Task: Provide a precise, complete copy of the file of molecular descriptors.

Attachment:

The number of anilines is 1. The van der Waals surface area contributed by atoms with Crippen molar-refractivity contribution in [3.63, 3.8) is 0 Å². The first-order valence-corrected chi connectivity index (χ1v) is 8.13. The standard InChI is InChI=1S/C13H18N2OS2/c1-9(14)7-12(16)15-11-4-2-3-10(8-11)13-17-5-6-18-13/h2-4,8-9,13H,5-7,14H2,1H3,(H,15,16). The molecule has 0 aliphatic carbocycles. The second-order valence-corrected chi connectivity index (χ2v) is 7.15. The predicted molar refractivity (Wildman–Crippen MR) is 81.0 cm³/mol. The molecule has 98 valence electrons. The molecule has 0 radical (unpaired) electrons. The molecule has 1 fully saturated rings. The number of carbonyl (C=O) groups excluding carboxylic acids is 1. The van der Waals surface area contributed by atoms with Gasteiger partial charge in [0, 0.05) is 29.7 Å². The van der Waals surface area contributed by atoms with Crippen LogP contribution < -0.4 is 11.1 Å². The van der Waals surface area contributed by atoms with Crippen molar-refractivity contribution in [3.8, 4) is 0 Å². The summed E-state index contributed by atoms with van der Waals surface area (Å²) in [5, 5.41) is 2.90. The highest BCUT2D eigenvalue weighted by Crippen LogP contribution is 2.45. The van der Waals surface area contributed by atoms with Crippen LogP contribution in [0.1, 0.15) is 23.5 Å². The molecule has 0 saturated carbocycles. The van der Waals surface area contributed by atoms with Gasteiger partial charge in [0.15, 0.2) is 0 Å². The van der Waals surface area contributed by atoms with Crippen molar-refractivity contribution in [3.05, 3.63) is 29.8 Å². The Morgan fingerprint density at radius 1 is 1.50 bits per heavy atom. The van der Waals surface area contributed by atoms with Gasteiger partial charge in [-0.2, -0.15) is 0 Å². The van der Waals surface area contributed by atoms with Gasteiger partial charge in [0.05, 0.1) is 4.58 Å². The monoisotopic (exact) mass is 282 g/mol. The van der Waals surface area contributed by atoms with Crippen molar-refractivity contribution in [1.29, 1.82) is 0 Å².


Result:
The number of anilines is 1. The van der Waals surface area contributed by atoms with Crippen molar-refractivity contribution in [3.63, 3.8) is 0 Å². The first-order valence-corrected chi connectivity index (χ1v) is 8.13. The standard InChI is InChI=1S/C13H18N2OS2/c1-9(14)7-12(16)15-11-4-2-3-10(8-11)13-17-5-6-18-13/h2-4,8-9,13H,5-7,14H2,1H3,(H,15,16). The molecule has 0 aliphatic carbocycles. The second-order valence-corrected chi connectivity index (χ2v) is 7.15. The predicted molar refractivity (Wildman–Crippen MR) is 81.0 cm³/mol. The molecule has 98 valence electrons. The molecule has 0 radical (unpaired) electrons. The molecule has 1 fully saturated rings. The number of carbonyl (C=O) groups excluding carboxylic acids is 1. The van der Waals surface area contributed by atoms with Gasteiger partial charge in [0, 0.05) is 29.7 Å². The van der Waals surface area contributed by atoms with Crippen LogP contribution < -0.4 is 11.1 Å². The van der Waals surface area contributed by atoms with Crippen molar-refractivity contribution in [3.8, 4) is 0 Å². The summed E-state index contributed by atoms with van der Waals surface area (Å²) in [5, 5.41) is 2.90. The highest BCUT2D eigenvalue weighted by Crippen LogP contribution is 2.45. The van der Waals surface area contributed by atoms with Crippen LogP contribution in [0.1, 0.15) is 23.5 Å². The molecule has 0 saturated carbocycles. The van der Waals surface area contributed by atoms with Gasteiger partial charge in [0.15, 0.2) is 0 Å². The van der Waals surface area contributed by atoms with Crippen molar-refractivity contribution in [3.05, 3.63) is 29.8 Å². The Morgan fingerprint density at radius 1 is 1.50 bits per heavy atom. The van der Waals surface area contributed by atoms with Gasteiger partial charge in [-0.2, -0.15) is 0 Å². The van der Waals surface area contributed by atoms with Gasteiger partial charge in [0.05, 0.1) is 4.58 Å². The monoisotopic (exact) mass is 282 g/mol. The van der Waals surface area contributed by atoms with Crippen molar-refractivity contribution in [1.29, 1.82) is 0 Å².